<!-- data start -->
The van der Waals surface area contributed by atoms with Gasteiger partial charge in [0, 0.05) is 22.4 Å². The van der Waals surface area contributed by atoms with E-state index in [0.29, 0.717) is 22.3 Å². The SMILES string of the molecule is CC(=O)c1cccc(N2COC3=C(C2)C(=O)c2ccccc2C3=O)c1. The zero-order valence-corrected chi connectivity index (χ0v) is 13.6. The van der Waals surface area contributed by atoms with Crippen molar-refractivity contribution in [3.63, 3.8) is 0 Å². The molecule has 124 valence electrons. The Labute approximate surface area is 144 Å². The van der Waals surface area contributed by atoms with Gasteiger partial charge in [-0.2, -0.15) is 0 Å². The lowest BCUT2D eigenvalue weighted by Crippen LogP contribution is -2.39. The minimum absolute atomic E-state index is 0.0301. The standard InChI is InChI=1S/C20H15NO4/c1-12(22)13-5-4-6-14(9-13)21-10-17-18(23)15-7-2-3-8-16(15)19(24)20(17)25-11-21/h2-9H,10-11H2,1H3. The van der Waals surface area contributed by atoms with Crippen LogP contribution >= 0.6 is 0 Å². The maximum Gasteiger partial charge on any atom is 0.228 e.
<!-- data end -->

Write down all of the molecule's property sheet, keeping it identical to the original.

The van der Waals surface area contributed by atoms with Gasteiger partial charge in [0, 0.05) is 22.4 Å². The van der Waals surface area contributed by atoms with E-state index in [0.29, 0.717) is 22.3 Å². The SMILES string of the molecule is CC(=O)c1cccc(N2COC3=C(C2)C(=O)c2ccccc2C3=O)c1. The zero-order valence-corrected chi connectivity index (χ0v) is 13.6. The van der Waals surface area contributed by atoms with Crippen molar-refractivity contribution in [3.63, 3.8) is 0 Å². The molecule has 124 valence electrons. The Labute approximate surface area is 144 Å². The van der Waals surface area contributed by atoms with Gasteiger partial charge in [-0.2, -0.15) is 0 Å². The lowest BCUT2D eigenvalue weighted by Crippen LogP contribution is -2.39. The minimum absolute atomic E-state index is 0.0301. The standard InChI is InChI=1S/C20H15NO4/c1-12(22)13-5-4-6-14(9-13)21-10-17-18(23)15-7-2-3-8-16(15)19(24)20(17)25-11-21/h2-9H,10-11H2,1H3. The van der Waals surface area contributed by atoms with Crippen LogP contribution >= 0.6 is 0 Å². The maximum Gasteiger partial charge on any atom is 0.228 e.